SALT LAKE CITY -- It's not quite the Gulf Coast, but Salt Lake City has developed a persistent problem with oil spills. This week the federal Department of Transportation ordered Chevron to temporarily close a pipeline running through Salt Lake City after the second spill there in six months.
The first incident happened in June, while Deepwater Horizon was sending thousands of gallons of crude into the Gulf of Mexico. The Salt Lake City pipeline, which carries oil from a western Colorado terminal to a Utah refinery, leaked, sending 800 gallons into the Jordan River. That river, which runs through the city, empties into the Great Salt Lake, a major bird refuge.
Then, on the evening of Dec. 1, the pipeline leaked again as temperatures plunged below freezing and a valve cracked. This time, 500 gallons of oil spilled toward a local creek, though only trace amounts have been found in the water.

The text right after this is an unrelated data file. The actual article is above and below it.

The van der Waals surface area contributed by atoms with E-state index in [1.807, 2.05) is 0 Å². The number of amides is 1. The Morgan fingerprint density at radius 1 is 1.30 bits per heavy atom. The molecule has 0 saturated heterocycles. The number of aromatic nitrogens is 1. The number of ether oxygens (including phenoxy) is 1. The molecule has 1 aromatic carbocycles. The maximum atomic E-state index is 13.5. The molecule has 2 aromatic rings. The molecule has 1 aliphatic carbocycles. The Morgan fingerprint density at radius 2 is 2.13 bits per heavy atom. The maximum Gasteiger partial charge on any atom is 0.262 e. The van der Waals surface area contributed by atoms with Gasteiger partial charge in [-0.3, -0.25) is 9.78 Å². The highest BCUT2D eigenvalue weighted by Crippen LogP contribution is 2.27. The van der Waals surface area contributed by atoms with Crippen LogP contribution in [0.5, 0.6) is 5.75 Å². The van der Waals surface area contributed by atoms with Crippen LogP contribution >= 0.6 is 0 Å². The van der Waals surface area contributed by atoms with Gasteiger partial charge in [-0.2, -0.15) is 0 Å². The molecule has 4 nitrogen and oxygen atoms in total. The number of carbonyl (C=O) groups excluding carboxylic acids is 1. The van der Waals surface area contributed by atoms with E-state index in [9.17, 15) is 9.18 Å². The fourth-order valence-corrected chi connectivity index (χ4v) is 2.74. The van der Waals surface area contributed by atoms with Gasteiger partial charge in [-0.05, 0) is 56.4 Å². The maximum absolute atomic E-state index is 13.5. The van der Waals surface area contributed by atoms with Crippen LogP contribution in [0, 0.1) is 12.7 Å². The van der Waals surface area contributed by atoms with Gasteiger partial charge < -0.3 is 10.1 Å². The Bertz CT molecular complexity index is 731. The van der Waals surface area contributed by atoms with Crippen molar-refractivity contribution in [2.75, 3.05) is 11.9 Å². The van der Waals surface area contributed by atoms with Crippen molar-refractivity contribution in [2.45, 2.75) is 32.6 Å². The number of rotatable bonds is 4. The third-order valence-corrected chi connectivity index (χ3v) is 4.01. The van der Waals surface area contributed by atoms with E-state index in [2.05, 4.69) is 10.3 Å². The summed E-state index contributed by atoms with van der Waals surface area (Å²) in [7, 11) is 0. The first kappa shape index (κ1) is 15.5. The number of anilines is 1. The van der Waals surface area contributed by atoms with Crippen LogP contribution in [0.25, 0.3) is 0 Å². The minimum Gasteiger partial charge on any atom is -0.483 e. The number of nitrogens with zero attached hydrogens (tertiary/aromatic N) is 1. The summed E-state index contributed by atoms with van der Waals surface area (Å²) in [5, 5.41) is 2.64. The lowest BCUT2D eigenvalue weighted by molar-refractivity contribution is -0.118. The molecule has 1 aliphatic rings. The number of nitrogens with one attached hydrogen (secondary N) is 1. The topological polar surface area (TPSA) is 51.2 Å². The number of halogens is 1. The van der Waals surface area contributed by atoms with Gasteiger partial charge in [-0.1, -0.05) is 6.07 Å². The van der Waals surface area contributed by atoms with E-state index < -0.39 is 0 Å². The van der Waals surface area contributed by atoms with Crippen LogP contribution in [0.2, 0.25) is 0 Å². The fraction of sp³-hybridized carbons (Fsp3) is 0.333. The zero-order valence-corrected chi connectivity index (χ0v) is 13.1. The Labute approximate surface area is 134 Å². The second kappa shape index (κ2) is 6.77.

A Chevron spokesman said the leaks were "highly unusual" and vowed a full examination of how the latest one occurred.
The order from the Department of Transportation, issued Wednesday evening, requires the oil company to submit a detailed plan before it can restart the pipeline. In the meantime, some of the oil is being trucked to the Salt Lake City-area refinery.
Lisa Harrison-Smith, a spokeswoman for Salt Lake City Mayor Ralph Becker, noted that the pipeline ran over the water table that supplied more than 1 million people in the metro area. "How in the world," she asked, "does something like this happen six months after the original spill?"
In a statement Thursday afternoon, Chevron formally apologized for the leaks. "We pride ourselves on being a good corporate neighbor and will work to regain the trust of the Salt Lake community," the company said.
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